Province may top national growth
September 8, 2006
By Moses Mdewu Mackay
The Western Cape economy is likely to out-perform the national economic growth forecast in the near future.
This is according to the provincial trade and investment promotion agency Wesgro, which released its annual report this week.
Chief executive Ismail Dockrat said their expectation was testimony to the robust growth of sectors such as construction (6.5%), wholesale and retail trade (7%), and transport and communication (6.3%) which collectively account for 44% of the Western Cape's economic output.
Last year, the provincial economy reflected strong growth with the estimated regional gross domestic product rising to 5% in real terms.
It is also forecast to average 4.8% a year until2008, which is slightly higher than the projected national average of 4.4%.
Dockrat said real fixed investment growth for the province averaged 4.4% a year from 1999 to 2004, slightly higher than the national performance of 3.5%.
There were also indications that fixed investment was to accelerate, with real growth coming in at 8.4% last year, thereby increasing the province's ration of fixed investment to regional GDP from 16.5% in 2001 to about 18% last year.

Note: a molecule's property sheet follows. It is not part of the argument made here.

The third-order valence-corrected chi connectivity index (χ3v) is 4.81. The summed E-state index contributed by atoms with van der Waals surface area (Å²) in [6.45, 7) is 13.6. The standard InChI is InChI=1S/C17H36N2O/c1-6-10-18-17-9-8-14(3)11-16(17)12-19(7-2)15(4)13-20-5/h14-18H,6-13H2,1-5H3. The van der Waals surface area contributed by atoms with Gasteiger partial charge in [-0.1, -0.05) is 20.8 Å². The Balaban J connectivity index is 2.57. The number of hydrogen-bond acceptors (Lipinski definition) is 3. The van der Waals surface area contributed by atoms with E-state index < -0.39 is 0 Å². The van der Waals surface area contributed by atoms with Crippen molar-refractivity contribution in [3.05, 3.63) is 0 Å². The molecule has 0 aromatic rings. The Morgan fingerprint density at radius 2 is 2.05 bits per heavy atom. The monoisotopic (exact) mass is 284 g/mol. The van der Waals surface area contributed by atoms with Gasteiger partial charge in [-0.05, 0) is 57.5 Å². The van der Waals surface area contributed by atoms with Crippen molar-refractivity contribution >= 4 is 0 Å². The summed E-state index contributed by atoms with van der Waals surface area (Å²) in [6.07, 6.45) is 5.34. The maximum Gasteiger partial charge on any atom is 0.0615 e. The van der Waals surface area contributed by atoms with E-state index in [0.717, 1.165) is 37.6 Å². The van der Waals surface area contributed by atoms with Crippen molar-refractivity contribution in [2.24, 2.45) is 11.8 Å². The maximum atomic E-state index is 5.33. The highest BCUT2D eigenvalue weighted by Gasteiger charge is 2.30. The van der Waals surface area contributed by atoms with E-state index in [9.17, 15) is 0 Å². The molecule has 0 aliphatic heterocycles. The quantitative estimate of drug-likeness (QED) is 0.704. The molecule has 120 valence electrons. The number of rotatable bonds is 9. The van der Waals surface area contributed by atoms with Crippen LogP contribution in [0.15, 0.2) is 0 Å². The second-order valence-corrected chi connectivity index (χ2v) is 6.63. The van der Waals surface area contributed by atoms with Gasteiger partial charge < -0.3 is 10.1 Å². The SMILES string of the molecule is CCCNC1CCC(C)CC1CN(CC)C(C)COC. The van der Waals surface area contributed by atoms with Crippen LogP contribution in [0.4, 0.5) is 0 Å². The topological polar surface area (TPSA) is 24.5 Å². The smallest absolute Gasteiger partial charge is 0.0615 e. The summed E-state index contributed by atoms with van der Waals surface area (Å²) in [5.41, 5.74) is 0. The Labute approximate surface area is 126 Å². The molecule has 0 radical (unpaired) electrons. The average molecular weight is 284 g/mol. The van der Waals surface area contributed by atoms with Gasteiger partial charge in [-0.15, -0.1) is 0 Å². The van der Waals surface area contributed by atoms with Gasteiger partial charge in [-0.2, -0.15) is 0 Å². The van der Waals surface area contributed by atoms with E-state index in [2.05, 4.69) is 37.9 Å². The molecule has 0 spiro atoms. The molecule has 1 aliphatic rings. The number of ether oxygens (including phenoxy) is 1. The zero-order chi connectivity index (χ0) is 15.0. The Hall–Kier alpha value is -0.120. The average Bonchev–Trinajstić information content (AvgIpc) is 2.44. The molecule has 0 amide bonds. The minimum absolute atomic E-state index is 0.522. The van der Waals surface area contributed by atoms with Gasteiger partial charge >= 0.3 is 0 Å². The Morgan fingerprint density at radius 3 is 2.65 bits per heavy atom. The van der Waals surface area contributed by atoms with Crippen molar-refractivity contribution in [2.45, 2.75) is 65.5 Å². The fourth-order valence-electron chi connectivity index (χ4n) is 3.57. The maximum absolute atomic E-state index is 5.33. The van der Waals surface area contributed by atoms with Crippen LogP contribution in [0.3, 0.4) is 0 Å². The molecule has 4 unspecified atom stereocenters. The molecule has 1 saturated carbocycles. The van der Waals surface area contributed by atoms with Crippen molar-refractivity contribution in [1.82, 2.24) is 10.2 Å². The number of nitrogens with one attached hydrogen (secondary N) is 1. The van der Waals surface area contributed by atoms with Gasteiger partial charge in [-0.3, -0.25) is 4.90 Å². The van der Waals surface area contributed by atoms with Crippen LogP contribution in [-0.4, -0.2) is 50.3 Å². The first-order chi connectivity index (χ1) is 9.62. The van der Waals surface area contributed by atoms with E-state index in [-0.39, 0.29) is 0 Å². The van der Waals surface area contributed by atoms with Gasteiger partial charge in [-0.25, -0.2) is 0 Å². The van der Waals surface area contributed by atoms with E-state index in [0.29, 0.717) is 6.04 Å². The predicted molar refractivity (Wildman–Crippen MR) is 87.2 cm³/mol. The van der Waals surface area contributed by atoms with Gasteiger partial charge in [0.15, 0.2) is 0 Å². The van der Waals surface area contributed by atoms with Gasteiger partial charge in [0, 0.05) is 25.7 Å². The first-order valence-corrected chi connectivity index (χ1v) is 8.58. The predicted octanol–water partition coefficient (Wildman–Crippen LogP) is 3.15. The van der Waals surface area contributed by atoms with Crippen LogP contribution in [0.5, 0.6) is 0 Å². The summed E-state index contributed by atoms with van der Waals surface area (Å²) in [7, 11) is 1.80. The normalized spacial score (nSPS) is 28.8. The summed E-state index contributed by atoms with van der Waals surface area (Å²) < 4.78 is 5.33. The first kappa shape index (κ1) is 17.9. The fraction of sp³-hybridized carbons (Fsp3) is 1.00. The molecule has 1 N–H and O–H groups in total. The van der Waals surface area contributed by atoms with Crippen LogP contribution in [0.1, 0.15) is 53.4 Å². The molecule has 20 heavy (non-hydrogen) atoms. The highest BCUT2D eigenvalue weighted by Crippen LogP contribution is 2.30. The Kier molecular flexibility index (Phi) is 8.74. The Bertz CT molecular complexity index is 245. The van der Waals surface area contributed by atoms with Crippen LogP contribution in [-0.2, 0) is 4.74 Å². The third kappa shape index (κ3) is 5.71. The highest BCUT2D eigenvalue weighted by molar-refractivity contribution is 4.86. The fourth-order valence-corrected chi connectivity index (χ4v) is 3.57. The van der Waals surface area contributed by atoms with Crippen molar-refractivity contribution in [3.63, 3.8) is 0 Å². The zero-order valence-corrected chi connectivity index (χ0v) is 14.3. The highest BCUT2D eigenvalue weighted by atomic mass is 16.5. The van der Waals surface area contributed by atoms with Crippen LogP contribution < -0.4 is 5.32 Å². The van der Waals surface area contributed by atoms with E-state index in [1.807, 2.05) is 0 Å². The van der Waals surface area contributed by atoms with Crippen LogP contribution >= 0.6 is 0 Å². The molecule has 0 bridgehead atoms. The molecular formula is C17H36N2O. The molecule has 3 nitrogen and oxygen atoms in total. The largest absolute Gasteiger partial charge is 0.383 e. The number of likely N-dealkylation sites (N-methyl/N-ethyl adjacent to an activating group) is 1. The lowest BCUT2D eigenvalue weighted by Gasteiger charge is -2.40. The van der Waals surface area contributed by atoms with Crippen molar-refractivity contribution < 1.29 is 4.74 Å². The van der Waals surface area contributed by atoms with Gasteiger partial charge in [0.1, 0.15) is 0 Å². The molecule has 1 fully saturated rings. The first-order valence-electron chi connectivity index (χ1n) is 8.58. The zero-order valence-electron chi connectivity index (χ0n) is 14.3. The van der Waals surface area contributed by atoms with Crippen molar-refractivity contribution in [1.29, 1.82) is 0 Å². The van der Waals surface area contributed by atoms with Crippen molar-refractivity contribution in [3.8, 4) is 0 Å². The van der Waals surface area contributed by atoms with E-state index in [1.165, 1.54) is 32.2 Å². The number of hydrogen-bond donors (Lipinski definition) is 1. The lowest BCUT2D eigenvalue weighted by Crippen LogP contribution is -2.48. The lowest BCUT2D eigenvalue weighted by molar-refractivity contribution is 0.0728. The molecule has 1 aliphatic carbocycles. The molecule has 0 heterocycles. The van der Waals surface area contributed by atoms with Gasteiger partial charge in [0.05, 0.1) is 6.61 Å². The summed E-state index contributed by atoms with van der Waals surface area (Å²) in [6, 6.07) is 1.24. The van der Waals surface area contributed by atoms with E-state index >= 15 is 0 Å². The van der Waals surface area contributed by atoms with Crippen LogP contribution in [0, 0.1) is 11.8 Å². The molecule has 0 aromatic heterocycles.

Dockrat said: "This is indicative of a sustained improvement in the Western Cape's investment performance. Over the period 1999 to 2004, the construction sector displayed the highest growth in fixed investment spending (11.4% a year)."
In contrast, the growth in fixed investment spending for agriculture and manufacturing averaged 3.5% over the same period. Overall, growth in fixed investment was projected to accelerate to 9.5% in 2006/07.
Dockrat said Western Cape exports performed well from 1999 to 2002, growing by 9.4% in real terms.
But due to the strength of the rand, export performance contracted overall in 2003 and 2004, declining by nearly 5% in 2004. But export-oriented products such as fruit, steel and wine showed remarkable resilience, growing more than 5% between 2002 and 2004.
Last year, once exporters were used to the strong rand, exports rose by 17.2% to more than R33 billion in real terms.
More than 38% of the Western Cape's exports were generated in agriculture, fishing, food and beverages.
Other key contributors were textiles, metals and machinery